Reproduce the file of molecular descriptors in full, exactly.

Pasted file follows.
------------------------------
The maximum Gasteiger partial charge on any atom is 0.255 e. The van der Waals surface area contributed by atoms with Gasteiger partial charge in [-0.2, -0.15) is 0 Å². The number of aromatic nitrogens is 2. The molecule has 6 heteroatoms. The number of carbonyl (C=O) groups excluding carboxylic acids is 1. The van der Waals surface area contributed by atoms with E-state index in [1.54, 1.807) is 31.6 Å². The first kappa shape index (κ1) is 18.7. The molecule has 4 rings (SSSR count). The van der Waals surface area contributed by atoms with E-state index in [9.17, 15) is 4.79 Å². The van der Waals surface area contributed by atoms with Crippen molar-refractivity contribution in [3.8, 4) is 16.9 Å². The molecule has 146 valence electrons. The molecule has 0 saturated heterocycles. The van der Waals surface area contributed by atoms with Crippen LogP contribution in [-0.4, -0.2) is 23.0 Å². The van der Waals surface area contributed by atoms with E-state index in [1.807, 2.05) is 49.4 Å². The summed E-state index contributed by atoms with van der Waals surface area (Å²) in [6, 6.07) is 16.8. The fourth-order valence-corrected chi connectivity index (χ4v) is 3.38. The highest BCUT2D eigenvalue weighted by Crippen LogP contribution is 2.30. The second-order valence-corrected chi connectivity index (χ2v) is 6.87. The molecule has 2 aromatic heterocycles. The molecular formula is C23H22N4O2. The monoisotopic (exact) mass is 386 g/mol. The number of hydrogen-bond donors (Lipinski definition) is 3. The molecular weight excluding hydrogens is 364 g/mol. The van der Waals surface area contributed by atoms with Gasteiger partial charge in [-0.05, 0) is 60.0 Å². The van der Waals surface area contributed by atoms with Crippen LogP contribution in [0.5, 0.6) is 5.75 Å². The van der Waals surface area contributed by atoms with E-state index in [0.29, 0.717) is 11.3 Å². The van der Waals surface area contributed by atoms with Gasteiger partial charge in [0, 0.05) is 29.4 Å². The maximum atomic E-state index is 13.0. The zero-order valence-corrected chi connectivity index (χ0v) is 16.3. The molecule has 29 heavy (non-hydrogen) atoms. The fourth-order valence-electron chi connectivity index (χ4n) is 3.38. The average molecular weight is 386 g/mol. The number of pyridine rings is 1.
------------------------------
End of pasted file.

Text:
The maximum Gasteiger partial charge on any atom is 0.255 e. The van der Waals surface area contributed by atoms with Gasteiger partial charge in [-0.2, -0.15) is 0 Å². The number of aromatic nitrogens is 2. The molecule has 6 heteroatoms. The number of carbonyl (C=O) groups excluding carboxylic acids is 1. The van der Waals surface area contributed by atoms with E-state index in [1.54, 1.807) is 31.6 Å². The first kappa shape index (κ1) is 18.7. The molecule has 4 rings (SSSR count). The van der Waals surface area contributed by atoms with E-state index in [9.17, 15) is 4.79 Å². The van der Waals surface area contributed by atoms with Crippen molar-refractivity contribution in [3.8, 4) is 16.9 Å². The molecule has 146 valence electrons. The molecule has 0 saturated heterocycles. The van der Waals surface area contributed by atoms with Crippen LogP contribution in [-0.4, -0.2) is 23.0 Å². The van der Waals surface area contributed by atoms with E-state index in [1.807, 2.05) is 49.4 Å². The summed E-state index contributed by atoms with van der Waals surface area (Å²) in [6, 6.07) is 16.8. The fourth-order valence-corrected chi connectivity index (χ4v) is 3.38. The highest BCUT2D eigenvalue weighted by Crippen LogP contribution is 2.30. The second-order valence-corrected chi connectivity index (χ2v) is 6.87. The molecule has 2 aromatic heterocycles. The molecular formula is C23H22N4O2. The monoisotopic (exact) mass is 386 g/mol. The number of hydrogen-bond donors (Lipinski definition) is 3. The molecular weight excluding hydrogens is 364 g/mol. The van der Waals surface area contributed by atoms with Gasteiger partial charge in [-0.05, 0) is 60.0 Å². The van der Waals surface area contributed by atoms with Crippen LogP contribution in [0.5, 0.6) is 5.75 Å². The van der Waals surface area contributed by atoms with E-state index in [0.29, 0.717) is 11.3 Å². The van der Waals surface area contributed by atoms with Gasteiger partial charge in [0, 0.05) is 29.4 Å². The maximum atomic E-state index is 13.0. The zero-order valence-corrected chi connectivity index (χ0v) is 16.3. The molecule has 29 heavy (non-hydrogen) atoms. The fourth-order valence-electron chi connectivity index (χ4n) is 3.38. The average molecular weight is 386 g/mol. The number of pyridine rings is 1.